The odd use of a strange ruse to stir up communal trouble
BANGALORE ~ That the ruling Bharatiya Janata Party (BJP) in Karnataka is silently encouraging its affiliated outfits to don the role of cultural and moral police is well known. It’s also clear that the state government is not serious about taking action against those behind recent attacks on churches for alleged conversions, nor is the state in a hurry to file cases against activists for forcibly stopping trucks ferrying cattle to slaughter houses.
The government’s go-slow attitude has emboldened such outfits to run riot. But, a recent incident may bring them to heel as well as put pressure on the government to deal strictly with such outfits.
On 1 January, members of the Sri Ram Sene hoisted a Pakistani flag on a flagpost in a government office compound after bringing down the Tricolour in Sindagi town in north Karnataka, which has a sizeable Muslim majority. On that day, residents of Sindagi in Bijapur district woke up to a Pakistani flag fluttering in place of the Indian one at the taluka office compound’s flag mast. As news of the ‘desecration’ spread and the hand of Muslim fundamentalists was suggested, the town erupted in violence, which quickly spread to other towns nearby. Six state-owned buses and some private vehicles bore the brunt of mob violence. The flag was quickly brought down, and police teams tasked to trace the culprits.
“It was quite a task,” says Inspector-General of Police,Charan Reddy, responsible for bringing the Sene members to book. “It was a proper Pakistani flag with a white minority stripe. We are still investigating the case, as to where they got the flag stitched. There are others also involved in the conspiracy and we are trying trace them,’’ he says.
The police say the arrested students belong to the Sri Ram Sene, and had hatched the conspiracy earlier. After a celebratory drink on new year’s eve, they proceeded to the taluka office on motorcycles. After hoisting the flag, the Sene members went about spreading the rumour that this was the handiwork of some fundamentalists.
However, in a couple of days, the perpetrators were shortlisted, and the police announced that seven suspects had been arrested. The police worked on a clue, asking why a two-wheeler was found parked inside the taluka office premises between 3.30-4 am, as some witnesses said. When the motorcycle was traced, its owner and his friend claimed they were returning from a new year’s eve bash and saw two men without footwear inside the compound. Their story did not quite hold up, and they were brought in for questioning. This was when they spilt the beans.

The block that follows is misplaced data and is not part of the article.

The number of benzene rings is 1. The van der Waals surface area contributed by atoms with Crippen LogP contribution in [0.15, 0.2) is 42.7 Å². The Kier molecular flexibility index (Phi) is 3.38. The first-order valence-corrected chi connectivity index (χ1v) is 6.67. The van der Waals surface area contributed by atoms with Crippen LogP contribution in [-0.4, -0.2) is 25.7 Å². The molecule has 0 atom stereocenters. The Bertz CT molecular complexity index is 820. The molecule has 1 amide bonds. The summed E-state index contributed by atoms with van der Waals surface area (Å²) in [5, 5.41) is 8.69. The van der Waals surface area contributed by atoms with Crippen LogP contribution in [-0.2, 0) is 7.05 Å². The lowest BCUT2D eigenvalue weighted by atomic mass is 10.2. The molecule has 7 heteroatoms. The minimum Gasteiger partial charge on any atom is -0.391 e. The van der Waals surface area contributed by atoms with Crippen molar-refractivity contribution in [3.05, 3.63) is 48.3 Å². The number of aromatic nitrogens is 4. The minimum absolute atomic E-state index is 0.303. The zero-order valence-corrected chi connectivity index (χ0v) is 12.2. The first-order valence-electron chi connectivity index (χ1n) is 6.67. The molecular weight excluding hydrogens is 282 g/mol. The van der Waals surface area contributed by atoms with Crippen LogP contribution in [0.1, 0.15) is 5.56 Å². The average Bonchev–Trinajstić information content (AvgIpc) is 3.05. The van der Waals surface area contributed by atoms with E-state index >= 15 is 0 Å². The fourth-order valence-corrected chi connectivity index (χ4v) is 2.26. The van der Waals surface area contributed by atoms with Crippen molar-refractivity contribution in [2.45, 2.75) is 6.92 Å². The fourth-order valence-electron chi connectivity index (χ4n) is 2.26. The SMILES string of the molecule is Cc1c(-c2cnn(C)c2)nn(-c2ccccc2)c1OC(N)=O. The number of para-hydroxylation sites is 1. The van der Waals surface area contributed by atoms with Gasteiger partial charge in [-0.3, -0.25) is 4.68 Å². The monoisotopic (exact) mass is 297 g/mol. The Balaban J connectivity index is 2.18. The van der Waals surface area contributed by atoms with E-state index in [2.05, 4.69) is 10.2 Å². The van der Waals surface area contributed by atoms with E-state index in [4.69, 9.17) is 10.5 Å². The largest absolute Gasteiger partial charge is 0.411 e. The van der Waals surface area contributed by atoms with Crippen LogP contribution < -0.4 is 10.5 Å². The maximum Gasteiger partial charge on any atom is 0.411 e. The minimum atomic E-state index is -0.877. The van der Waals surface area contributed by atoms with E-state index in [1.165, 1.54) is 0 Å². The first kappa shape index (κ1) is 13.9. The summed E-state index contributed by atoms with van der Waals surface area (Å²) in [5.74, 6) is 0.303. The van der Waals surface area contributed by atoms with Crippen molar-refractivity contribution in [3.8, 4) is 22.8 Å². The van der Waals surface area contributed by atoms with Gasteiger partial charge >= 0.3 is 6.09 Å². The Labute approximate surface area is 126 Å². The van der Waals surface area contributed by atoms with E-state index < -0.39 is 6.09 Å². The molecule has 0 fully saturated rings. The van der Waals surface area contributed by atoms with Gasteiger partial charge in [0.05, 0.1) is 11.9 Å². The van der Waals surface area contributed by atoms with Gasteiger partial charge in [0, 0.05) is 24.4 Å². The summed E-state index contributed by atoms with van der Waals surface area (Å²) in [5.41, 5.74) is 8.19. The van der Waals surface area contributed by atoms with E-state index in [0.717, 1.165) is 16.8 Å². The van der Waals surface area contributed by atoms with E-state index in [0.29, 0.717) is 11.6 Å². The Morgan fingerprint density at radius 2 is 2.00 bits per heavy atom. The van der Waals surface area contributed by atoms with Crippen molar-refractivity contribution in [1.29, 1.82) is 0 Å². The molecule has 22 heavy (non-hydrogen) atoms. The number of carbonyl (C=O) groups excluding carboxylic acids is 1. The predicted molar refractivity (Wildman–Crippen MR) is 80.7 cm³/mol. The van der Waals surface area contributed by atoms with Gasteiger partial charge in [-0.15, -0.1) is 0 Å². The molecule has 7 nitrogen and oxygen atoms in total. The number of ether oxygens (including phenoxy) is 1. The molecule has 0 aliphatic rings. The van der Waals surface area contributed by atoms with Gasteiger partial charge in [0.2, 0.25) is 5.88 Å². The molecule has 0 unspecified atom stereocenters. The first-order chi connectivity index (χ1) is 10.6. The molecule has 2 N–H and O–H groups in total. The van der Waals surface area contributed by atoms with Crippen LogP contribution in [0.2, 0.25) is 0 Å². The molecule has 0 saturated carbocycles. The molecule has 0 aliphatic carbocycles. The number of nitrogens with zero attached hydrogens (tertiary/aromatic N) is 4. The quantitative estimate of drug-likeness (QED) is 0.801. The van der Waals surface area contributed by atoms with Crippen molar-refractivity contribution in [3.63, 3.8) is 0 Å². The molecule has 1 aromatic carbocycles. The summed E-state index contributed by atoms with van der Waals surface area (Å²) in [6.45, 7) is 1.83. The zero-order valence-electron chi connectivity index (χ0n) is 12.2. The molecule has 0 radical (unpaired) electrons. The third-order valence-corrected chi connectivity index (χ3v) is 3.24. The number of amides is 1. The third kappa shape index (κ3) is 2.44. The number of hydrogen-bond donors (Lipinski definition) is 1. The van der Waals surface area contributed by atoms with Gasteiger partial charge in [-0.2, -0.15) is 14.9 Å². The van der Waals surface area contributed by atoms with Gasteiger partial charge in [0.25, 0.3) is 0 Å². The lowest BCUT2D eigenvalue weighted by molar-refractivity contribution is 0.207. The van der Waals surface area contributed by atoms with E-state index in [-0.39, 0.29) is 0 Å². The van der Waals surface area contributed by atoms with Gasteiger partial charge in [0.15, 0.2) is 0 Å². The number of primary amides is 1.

They were all from the Sri Rama Sene, a fringe outfit led by Pramod Mutalik, which broke away from the Bajrang Dal a few years ago. The Sene has been in the news for all the wrong reasons, including an infamous attack on women pub-goers in the port city of Mangalore in January 2009. The group also vandalised an MF Husain exhibition in New Delhi, and took credit for attacking senior lawyer and Team Anna member Prashant Bhushan in his Supreme Court chamber in October last year. There have been several cases of documented attacks by their members on places of minority worship in Karnataka.
As news of the arrests spread, the Sangh outfits denounced the administration for victimising the Sene activists. Their reactions ranged from disbelief to yelps of ‘persecution’.
Now, a confirmation has come from the state home minister, R Ashoka, that it was indeed the Sene behind the attack. Ashoka did not say anything about regretting the incident or condoning it. He simply stuck to his brief that seven people were arrested, and congratulated himself and his government for taking “quick action before the situation got out of hand”. But there was no question of a ban yet on the Sri Ram Sene, he added.
Mutalik has maintained that the police were foisting false charges on the boys. He is also uncomfortable with being tagged as part of the ‘Hindu Taliban’, as alleged by the Congress and other secularists.
The flag incident raises many questions. To what extent can such rightwing outfits go? There are two cases already under investigation where their complicity is suspected—the Malegaon blasts in Maharashtra and Samjhauta Express blasts, in which Sadhvi Pragya and a serving Army intelligence officer, Lieutenant Colonel Srikant, are allegedly involved. The flag incident has raised new concerns and shown to what extent the Sangh outfits can go. A few weeks ago, Sadhvi Pragya’s photographs were found on a banner in Ullal, near Mangalore, portraying her as a youth icon. Police brought them down but failed to find who was responsible.
Equally perplexing is the silence of the Centre. Home Minister P Chidambaram had in 2008 noted that the Sene was under watch, but had ruled out a ban on it.
Mutalik and his band of boys have been consistently threatening to disrupt Valentine’s Day celebrations across the country, calling it a Western idea that has no place in Indian culture. One year, when the outfit warned couples that members would go around with priests and forcibly marry couples celebrating Valentine’s Day, netizens responded with a pink chaddi campaign on the net, with people collecting pink undergarments to be sent as gifts to Mutalik. The chapter ended with Sene men being taken under preventive custody.